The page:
It has been determined that this increase in wall thickness provides virtually no defence against the common types of impact damage which pipelines can suffer, including damage from ploughing, deep ripping or the ubiquitous star picket. A current proposal being developed and subject to risk assessment is to replace f3 with a series of procedural and physical controls intended to prevent external and integrity threats occurring in the first place.
In the period 2016-2017, a series of companion papers will be issued to provide additional technical information and may be used by the wider resources industry which uses similar PE networks for gas or water handling.
There is an expectation in APGA that non-destructive testing of PE welds will one day become a reality and reach a maturity to enable it to be referenced in the Code.
One other area which is quietly becoming a small but significant user of PE pipe is the biogas industry, not really a single industry as such, but a wide variety of industries treating waste product to generate a combustible gas which, in many cases, is used for useful purposes including power generation and boilers. These industries include food production, council landfills, animal farms, abattoirs and the like and, given the corrosive nature of the gas, PE pipe is ideal for this application.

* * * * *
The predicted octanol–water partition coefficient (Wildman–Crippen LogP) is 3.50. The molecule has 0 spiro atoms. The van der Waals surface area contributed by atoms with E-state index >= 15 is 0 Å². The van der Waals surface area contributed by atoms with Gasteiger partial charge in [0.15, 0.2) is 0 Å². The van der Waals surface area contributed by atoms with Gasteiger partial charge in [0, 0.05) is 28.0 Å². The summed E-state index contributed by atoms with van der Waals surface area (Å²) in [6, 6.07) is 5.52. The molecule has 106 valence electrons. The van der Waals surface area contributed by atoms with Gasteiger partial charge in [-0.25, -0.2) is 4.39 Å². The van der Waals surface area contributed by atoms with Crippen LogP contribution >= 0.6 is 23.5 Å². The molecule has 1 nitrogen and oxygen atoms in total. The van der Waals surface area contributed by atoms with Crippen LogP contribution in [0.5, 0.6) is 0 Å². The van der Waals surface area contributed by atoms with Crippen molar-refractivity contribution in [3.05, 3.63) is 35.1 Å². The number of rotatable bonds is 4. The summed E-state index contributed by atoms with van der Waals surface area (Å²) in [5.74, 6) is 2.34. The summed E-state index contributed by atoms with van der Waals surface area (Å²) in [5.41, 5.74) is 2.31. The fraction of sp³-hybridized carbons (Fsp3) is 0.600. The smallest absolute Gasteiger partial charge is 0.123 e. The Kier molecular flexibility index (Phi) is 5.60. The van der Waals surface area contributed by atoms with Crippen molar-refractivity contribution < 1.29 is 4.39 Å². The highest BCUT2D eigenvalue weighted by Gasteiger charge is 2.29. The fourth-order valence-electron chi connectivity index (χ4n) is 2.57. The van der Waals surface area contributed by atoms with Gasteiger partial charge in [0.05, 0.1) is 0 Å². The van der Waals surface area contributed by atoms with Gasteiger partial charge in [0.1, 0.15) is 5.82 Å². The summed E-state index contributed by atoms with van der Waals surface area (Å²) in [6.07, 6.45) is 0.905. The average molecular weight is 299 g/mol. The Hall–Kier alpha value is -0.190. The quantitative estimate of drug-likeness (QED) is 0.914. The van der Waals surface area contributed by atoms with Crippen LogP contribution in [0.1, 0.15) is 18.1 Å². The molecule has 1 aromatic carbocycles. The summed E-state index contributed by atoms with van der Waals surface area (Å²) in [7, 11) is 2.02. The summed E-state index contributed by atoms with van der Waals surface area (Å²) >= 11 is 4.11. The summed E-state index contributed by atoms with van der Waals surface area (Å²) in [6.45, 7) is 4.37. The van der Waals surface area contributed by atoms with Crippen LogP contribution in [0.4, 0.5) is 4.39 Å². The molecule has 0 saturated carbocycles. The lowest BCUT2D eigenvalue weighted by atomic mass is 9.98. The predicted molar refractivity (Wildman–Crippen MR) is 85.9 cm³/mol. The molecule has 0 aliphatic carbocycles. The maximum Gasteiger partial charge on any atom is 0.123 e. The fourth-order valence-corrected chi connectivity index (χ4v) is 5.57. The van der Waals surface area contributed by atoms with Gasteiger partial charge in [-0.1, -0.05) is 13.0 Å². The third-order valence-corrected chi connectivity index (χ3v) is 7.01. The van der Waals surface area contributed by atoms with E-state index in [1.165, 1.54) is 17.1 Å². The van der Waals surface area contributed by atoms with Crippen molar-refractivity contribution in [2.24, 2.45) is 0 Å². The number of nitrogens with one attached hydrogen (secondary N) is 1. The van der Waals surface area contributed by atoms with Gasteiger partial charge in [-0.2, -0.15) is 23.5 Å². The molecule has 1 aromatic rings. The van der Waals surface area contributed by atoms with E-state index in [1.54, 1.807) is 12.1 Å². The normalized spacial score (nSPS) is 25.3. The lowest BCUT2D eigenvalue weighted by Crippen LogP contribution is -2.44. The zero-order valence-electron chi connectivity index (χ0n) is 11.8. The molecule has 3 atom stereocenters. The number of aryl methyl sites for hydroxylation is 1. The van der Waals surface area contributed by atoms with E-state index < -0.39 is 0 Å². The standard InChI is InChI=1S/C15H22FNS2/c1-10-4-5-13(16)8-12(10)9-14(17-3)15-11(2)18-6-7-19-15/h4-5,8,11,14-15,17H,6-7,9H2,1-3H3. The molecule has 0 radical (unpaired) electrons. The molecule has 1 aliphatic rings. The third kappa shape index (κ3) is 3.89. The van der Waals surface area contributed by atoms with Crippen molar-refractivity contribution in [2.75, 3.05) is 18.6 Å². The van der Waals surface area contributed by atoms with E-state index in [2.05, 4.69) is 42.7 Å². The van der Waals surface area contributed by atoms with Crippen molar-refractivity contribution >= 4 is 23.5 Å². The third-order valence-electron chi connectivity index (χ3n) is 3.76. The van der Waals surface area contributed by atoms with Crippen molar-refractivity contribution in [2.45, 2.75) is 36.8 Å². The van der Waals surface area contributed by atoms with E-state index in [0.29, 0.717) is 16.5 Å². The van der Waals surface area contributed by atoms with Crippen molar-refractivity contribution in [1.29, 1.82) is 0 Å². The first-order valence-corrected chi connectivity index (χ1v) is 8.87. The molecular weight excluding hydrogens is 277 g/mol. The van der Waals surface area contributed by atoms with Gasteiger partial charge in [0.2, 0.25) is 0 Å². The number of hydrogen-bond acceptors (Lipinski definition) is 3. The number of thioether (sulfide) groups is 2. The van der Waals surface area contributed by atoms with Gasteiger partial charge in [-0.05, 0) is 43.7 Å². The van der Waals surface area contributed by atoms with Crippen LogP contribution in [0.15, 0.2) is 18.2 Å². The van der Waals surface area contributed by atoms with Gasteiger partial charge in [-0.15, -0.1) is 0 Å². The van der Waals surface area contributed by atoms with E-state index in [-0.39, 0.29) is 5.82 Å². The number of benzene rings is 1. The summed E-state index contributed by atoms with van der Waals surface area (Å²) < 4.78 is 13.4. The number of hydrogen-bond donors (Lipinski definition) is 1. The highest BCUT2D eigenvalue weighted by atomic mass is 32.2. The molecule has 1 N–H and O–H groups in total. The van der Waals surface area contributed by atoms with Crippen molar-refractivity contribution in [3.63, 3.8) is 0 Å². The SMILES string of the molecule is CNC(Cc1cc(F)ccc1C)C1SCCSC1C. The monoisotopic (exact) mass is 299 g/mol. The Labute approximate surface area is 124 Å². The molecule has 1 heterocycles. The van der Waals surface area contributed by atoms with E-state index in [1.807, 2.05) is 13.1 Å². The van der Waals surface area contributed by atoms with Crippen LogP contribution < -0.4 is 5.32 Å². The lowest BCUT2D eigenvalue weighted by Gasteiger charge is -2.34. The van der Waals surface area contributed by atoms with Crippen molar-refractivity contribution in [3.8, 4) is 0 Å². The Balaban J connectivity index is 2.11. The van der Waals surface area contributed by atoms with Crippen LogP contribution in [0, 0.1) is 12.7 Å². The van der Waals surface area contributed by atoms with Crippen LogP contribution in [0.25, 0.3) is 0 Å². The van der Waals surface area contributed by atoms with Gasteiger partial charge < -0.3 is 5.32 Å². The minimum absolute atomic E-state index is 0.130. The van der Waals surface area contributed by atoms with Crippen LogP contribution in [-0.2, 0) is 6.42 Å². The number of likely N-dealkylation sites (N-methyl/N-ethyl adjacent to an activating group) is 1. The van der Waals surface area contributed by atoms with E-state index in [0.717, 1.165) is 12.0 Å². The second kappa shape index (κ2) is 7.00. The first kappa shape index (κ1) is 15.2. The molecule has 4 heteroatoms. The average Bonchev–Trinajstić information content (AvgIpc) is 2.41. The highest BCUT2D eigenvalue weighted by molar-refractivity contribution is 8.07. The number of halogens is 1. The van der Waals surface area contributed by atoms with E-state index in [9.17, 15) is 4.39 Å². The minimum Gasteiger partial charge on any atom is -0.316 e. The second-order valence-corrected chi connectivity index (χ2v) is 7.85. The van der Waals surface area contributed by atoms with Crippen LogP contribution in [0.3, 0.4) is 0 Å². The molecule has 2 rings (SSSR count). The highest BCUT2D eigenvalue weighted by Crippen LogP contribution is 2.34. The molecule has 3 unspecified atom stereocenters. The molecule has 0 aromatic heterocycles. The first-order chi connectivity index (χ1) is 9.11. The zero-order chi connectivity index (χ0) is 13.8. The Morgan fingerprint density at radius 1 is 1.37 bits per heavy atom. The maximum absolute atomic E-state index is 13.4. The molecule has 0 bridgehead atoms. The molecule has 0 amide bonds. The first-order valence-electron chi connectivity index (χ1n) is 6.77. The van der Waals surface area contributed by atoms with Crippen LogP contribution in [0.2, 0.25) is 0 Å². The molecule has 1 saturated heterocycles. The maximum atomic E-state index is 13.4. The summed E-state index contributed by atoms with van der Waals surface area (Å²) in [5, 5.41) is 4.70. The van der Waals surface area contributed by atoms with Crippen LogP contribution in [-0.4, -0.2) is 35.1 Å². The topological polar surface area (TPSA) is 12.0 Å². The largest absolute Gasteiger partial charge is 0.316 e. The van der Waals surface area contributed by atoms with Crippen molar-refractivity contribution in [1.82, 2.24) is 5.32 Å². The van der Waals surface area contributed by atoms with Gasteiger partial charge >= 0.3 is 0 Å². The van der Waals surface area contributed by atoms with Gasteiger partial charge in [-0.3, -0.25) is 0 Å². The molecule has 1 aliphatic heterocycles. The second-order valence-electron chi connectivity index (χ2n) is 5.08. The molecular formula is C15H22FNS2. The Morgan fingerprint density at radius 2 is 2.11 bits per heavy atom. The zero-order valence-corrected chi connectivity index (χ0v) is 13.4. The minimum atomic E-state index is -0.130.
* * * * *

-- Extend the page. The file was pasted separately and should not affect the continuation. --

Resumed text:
The journey with PE pipe has been technically challenging but has led to a well-structured industry dedicated to continuous improvement. Lessons learned during the CSG development will continue to be applied and will be of benefit to other industries and jurisdictions wishing to use this product.
“As the construction of the pipelines continues, applications of PE were changing and demands increasing.”
John Fleming has been in the gas industry for more than 50 years in scientific, engineering and Government positions. He was Chief Inspector, Petroleum and Gas in Queensland for more than 20 years and, in retirement, operates a small consultancy business, Gas Advisory Services.
John was the foundation technical editor of the APGA Code of Practice for Upstream Polyethylene Gathering Networks and now serves on the steering Committee for the Code.
Note that the Australian Pipelines Industry Association (APIA) changed its name to Australian Pipelines and Gas Association (APGA) in 2014. In this article, to avoid confusion, the later acronym is used throughout.